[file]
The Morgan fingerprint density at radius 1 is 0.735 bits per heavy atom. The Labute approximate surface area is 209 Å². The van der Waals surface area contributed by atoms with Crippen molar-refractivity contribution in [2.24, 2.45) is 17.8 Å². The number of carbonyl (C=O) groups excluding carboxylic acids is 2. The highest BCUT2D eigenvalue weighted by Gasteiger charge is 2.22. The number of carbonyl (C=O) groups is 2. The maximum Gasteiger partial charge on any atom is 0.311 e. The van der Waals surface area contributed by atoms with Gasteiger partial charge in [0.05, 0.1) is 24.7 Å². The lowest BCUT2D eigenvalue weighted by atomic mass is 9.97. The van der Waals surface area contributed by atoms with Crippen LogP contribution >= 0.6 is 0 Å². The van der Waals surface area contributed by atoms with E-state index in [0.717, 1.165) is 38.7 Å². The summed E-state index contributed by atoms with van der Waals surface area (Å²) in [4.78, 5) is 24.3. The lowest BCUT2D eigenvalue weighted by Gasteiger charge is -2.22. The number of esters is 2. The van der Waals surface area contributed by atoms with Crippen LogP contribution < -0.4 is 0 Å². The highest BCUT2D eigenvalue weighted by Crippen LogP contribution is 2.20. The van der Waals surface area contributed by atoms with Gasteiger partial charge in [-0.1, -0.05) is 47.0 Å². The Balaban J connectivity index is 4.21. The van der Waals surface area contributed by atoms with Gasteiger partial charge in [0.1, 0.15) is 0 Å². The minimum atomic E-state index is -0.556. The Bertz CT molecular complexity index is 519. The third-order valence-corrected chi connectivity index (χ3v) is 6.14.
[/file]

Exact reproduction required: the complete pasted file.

The Morgan fingerprint density at radius 1 is 0.735 bits per heavy atom. The Labute approximate surface area is 209 Å². The van der Waals surface area contributed by atoms with Crippen molar-refractivity contribution in [2.24, 2.45) is 17.8 Å². The number of carbonyl (C=O) groups excluding carboxylic acids is 2. The highest BCUT2D eigenvalue weighted by Gasteiger charge is 2.22. The number of carbonyl (C=O) groups is 2. The maximum Gasteiger partial charge on any atom is 0.311 e. The van der Waals surface area contributed by atoms with Gasteiger partial charge in [0.05, 0.1) is 24.7 Å². The lowest BCUT2D eigenvalue weighted by atomic mass is 9.97. The van der Waals surface area contributed by atoms with Crippen LogP contribution >= 0.6 is 0 Å². The van der Waals surface area contributed by atoms with E-state index in [0.717, 1.165) is 38.7 Å². The summed E-state index contributed by atoms with van der Waals surface area (Å²) in [4.78, 5) is 24.3. The lowest BCUT2D eigenvalue weighted by Gasteiger charge is -2.22. The number of esters is 2. The van der Waals surface area contributed by atoms with Crippen LogP contribution < -0.4 is 0 Å². The highest BCUT2D eigenvalue weighted by Crippen LogP contribution is 2.20. The van der Waals surface area contributed by atoms with Gasteiger partial charge in [-0.1, -0.05) is 47.0 Å². The Balaban J connectivity index is 4.21. The van der Waals surface area contributed by atoms with Gasteiger partial charge in [0.1, 0.15) is 0 Å². The minimum atomic E-state index is -0.556. The Bertz CT molecular complexity index is 519. The third-order valence-corrected chi connectivity index (χ3v) is 6.14.